While most of us were enjoying the holidays with friends and family, Congress passed the SECURE 2.0 Act of 2022, within the Consolidated Appropriations Act of 2023, a major overhaul of retirement vehicles and employer-sponsored plans nearly affecting all Americans with retirement accounts. While not exhaustive, below is a summary of key provisions we wanted to highlight as it relates to your financial planning.
Required Minimum Distributions (RMDs)
In 2023, the age requirement to begin taking RMDs will increase from age 72 to age 73, and to age 75 in 2033. In addition, the penalty for not taking an RMD is reduced from 50%, currently, to 25%, and in some cases to 10% if the error is corrected "in a timely manner." Effective 2024, Roth accounts in employer-sponsored plans, such as 401(k) plans, will be exempt from the RMD rules while the participant is alive.
In 2023, participants age 50 and older can contribute an extra $7,500 per year annually into their 401(k) account. Effective 2024, all catch-up contributions for participants earning more than $145,000 from prior year wages, will have to be made on a Roth basis. Additionally, IRA/Roth IRA catch-up contributions (now $1,000) will be linked to inflation and adjusted in $100 increments. Lastly, effective 2025, a “special” catch-up provision of the greater of: $10,000 or 150% of the “regular” catch-up contribution will be permissible for individuals ages 60-63.
In 2023, SEP IRA and SIMPLE IRA plans will allow Roth contributions. Also, plans will allow employer matching contributions to be made on a Roth basis. Even though this is law, it will take some time for the custodians to implement this change in reporting.
Under the new law, plan participants generally will be able to withdraw up to $1,000 per year from their retirement savings account for emergency expenses without having to pay the 10% tax penalty for early withdrawal if under age 59½. In addition, companies could allow employees to set up an emergency savings account through automatic payroll deductions. These contributions would be limited to $2,500.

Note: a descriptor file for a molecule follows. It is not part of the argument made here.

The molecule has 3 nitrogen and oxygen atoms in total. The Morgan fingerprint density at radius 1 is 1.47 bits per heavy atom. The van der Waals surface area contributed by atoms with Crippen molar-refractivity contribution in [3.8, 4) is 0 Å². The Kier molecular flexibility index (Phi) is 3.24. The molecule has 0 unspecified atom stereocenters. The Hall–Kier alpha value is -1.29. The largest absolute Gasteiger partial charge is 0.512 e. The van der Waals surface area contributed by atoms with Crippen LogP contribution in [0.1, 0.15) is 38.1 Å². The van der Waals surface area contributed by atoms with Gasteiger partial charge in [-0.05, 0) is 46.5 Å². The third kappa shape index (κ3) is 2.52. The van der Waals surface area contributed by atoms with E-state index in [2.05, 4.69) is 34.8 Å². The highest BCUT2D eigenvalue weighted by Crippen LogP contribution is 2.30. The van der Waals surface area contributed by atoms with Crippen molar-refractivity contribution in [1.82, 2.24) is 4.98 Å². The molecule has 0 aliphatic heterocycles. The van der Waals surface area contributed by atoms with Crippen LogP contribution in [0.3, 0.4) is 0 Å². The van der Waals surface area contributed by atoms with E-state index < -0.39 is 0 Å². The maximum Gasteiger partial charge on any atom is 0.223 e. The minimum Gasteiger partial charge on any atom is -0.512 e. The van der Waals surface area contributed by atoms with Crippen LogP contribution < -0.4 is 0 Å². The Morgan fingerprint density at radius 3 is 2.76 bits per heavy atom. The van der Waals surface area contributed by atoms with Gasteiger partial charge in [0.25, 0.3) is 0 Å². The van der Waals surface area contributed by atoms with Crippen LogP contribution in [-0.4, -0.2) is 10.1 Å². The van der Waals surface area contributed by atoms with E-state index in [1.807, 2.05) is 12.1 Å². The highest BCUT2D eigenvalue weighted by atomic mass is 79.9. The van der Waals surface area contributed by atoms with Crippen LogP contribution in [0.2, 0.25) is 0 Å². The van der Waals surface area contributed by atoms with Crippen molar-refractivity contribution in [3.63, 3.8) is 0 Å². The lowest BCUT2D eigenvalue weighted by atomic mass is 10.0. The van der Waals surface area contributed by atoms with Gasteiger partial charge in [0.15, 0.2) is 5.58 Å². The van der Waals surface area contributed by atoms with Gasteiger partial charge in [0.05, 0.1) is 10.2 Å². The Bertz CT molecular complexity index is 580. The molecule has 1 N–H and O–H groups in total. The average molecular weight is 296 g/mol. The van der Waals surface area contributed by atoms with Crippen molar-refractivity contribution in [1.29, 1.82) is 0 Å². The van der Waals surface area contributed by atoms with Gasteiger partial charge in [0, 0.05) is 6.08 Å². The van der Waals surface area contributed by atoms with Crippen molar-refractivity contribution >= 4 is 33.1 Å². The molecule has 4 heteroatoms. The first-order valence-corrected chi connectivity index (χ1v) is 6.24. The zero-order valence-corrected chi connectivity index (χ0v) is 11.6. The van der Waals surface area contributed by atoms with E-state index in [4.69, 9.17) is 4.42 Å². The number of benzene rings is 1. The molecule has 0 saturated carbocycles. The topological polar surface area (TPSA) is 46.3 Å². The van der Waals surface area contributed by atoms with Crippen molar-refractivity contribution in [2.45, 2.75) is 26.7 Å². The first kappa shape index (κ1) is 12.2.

Unused or leftover funds in 529 plans can potentially be rolled over to the beneficiary’s Roth IRA. There are many caveats to this rule including the plan being in place for a minimum 15 years, the annual rollovers cannot exceed the annual Roth IRA contribution limit, and the total lifetime rollovers cannot exceed $35,000. It appears earned compensation and the income eligibility thresholds normally applicable to Roth IRA contributions do not apply to these transfers.
Student Loan Debt
In 2024, student loan payments could count as retirement contributions for the purpose of qualifying for matching contributions in a workplace retirement account. This means employers will be able to make contributions to their company retirement plan on behalf of employees who are paying student loans instead of saving for retirement.
In 2025, employers who start new retirement plans will be required to automatically enroll employees in their retirement plan at a rate of at least 3%, but not more than 10%. Excluded from this requirement are new companies in business for less than 3 years and businesses with 10 or fewer workers.
Qualified Charitable Distributions
QCDs remain permissible starting at age 70 ½ for IRA owners. However, effective 2024, the amount, currently limited to $100,000, will be linked to inflation and adjusted in $1,000 increments for those who take advantage of this IRA charitable strategy.
As many of the above provisions become effective over the coming years, requiring document amendments by employer-sponsored plans, stay tuned for more information from us and your employer’s plan custodian.
If you have any questions on the Secure 2.0 Act, please feel free to reach out to your advisor directly.
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